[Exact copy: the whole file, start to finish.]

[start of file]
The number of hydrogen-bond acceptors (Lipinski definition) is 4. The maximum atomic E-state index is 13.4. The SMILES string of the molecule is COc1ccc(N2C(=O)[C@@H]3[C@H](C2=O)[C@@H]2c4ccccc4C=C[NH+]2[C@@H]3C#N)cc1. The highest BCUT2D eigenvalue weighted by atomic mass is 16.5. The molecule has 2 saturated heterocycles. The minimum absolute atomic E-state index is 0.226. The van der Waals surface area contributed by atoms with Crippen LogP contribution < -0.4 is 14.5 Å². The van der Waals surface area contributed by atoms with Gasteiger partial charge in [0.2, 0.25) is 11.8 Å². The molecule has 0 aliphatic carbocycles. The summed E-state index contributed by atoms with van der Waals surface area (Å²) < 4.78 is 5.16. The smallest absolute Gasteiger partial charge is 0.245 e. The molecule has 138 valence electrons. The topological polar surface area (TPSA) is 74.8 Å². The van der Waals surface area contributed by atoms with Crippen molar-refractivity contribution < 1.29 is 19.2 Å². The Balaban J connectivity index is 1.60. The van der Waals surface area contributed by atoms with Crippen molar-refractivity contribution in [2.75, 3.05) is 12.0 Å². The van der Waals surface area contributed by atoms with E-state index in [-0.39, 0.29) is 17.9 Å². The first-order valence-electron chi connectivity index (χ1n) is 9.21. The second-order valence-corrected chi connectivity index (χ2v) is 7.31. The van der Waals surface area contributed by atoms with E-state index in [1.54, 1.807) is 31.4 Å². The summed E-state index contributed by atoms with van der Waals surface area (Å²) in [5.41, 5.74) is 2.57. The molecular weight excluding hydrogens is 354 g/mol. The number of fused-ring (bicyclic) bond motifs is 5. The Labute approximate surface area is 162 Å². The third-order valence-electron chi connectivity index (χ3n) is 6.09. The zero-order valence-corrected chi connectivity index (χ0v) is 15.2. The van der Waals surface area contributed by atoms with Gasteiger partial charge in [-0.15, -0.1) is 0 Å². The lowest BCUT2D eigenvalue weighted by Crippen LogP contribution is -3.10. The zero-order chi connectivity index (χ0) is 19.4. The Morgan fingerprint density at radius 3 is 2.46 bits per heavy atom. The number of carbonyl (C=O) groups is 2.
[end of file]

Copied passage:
The number of hydrogen-bond acceptors (Lipinski definition) is 4. The maximum atomic E-state index is 13.4. The SMILES string of the molecule is COc1ccc(N2C(=O)[C@@H]3[C@H](C2=O)[C@@H]2c4ccccc4C=C[NH+]2[C@@H]3C#N)cc1. The highest BCUT2D eigenvalue weighted by atomic mass is 16.5. The molecule has 2 saturated heterocycles. The minimum absolute atomic E-state index is 0.226. The van der Waals surface area contributed by atoms with Crippen LogP contribution < -0.4 is 14.5 Å². The van der Waals surface area contributed by atoms with Gasteiger partial charge in [0.2, 0.25) is 11.8 Å². The molecule has 0 aliphatic carbocycles. The summed E-state index contributed by atoms with van der Waals surface area (Å²) < 4.78 is 5.16. The smallest absolute Gasteiger partial charge is 0.245 e. The molecule has 138 valence electrons. The topological polar surface area (TPSA) is 74.8 Å². The van der Waals surface area contributed by atoms with Crippen molar-refractivity contribution < 1.29 is 19.2 Å². The Balaban J connectivity index is 1.60. The van der Waals surface area contributed by atoms with Crippen molar-refractivity contribution in [2.75, 3.05) is 12.0 Å². The van der Waals surface area contributed by atoms with E-state index in [-0.39, 0.29) is 17.9 Å². The first-order valence-electron chi connectivity index (χ1n) is 9.21. The second-order valence-corrected chi connectivity index (χ2v) is 7.31. The van der Waals surface area contributed by atoms with E-state index in [1.54, 1.807) is 31.4 Å². The summed E-state index contributed by atoms with van der Waals surface area (Å²) in [5.41, 5.74) is 2.57. The molecular weight excluding hydrogens is 354 g/mol. The number of fused-ring (bicyclic) bond motifs is 5. The Labute approximate surface area is 162 Å². The third-order valence-electron chi connectivity index (χ3n) is 6.09. The zero-order valence-corrected chi connectivity index (χ0v) is 15.2. The van der Waals surface area contributed by atoms with Gasteiger partial charge in [-0.15, -0.1) is 0 Å². The lowest BCUT2D eigenvalue weighted by Crippen LogP contribution is -3.10. The zero-order chi connectivity index (χ0) is 19.4. The Morgan fingerprint density at radius 3 is 2.46 bits per heavy atom. The number of carbonyl (C=O) groups is 2.